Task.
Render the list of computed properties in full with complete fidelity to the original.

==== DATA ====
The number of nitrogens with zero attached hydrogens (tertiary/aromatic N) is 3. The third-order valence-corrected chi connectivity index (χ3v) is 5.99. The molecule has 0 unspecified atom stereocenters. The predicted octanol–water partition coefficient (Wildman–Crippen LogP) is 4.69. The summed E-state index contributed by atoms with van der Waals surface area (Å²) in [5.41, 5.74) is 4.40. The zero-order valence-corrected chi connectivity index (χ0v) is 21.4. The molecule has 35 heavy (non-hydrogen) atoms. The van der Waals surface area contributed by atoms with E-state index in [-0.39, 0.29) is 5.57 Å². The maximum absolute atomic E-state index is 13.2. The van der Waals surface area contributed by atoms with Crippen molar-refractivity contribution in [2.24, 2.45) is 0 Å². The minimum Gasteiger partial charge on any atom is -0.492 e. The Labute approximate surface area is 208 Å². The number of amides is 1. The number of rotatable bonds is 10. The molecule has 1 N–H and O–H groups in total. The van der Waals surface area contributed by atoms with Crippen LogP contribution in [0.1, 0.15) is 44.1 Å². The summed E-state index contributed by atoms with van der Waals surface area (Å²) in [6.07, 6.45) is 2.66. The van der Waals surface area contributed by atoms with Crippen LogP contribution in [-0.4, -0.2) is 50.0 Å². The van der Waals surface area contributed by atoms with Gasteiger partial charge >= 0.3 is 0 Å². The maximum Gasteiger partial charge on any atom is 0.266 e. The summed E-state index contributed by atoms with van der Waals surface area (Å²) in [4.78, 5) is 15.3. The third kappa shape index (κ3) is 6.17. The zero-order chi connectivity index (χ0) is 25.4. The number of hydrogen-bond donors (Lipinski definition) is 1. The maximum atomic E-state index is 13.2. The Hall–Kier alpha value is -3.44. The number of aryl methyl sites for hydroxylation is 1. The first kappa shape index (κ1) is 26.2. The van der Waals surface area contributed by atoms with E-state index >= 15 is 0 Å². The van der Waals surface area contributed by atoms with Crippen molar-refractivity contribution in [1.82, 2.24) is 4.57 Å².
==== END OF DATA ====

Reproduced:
The number of nitrogens with zero attached hydrogens (tertiary/aromatic N) is 3. The third-order valence-corrected chi connectivity index (χ3v) is 5.99. The molecule has 0 unspecified atom stereocenters. The predicted octanol–water partition coefficient (Wildman–Crippen LogP) is 4.69. The summed E-state index contributed by atoms with van der Waals surface area (Å²) in [5.41, 5.74) is 4.40. The zero-order valence-corrected chi connectivity index (χ0v) is 21.4. The molecule has 35 heavy (non-hydrogen) atoms. The van der Waals surface area contributed by atoms with E-state index in [-0.39, 0.29) is 5.57 Å². The maximum absolute atomic E-state index is 13.2. The van der Waals surface area contributed by atoms with Crippen molar-refractivity contribution in [2.24, 2.45) is 0 Å². The minimum Gasteiger partial charge on any atom is -0.492 e. The Labute approximate surface area is 208 Å². The number of amides is 1. The number of rotatable bonds is 10. The molecule has 1 N–H and O–H groups in total. The van der Waals surface area contributed by atoms with Crippen LogP contribution in [0.1, 0.15) is 44.1 Å². The summed E-state index contributed by atoms with van der Waals surface area (Å²) in [6.07, 6.45) is 2.66. The van der Waals surface area contributed by atoms with Crippen LogP contribution in [-0.4, -0.2) is 50.0 Å². The van der Waals surface area contributed by atoms with Gasteiger partial charge >= 0.3 is 0 Å². The maximum Gasteiger partial charge on any atom is 0.266 e. The summed E-state index contributed by atoms with van der Waals surface area (Å²) in [4.78, 5) is 15.3. The third kappa shape index (κ3) is 6.17. The zero-order chi connectivity index (χ0) is 25.4. The number of hydrogen-bond donors (Lipinski definition) is 1. The maximum atomic E-state index is 13.2. The Hall–Kier alpha value is -3.44. The number of aryl methyl sites for hydroxylation is 1. The first kappa shape index (κ1) is 26.2. The van der Waals surface area contributed by atoms with E-state index >= 15 is 0 Å². The van der Waals surface area contributed by atoms with Crippen molar-refractivity contribution in [1.82, 2.24) is 4.57 Å².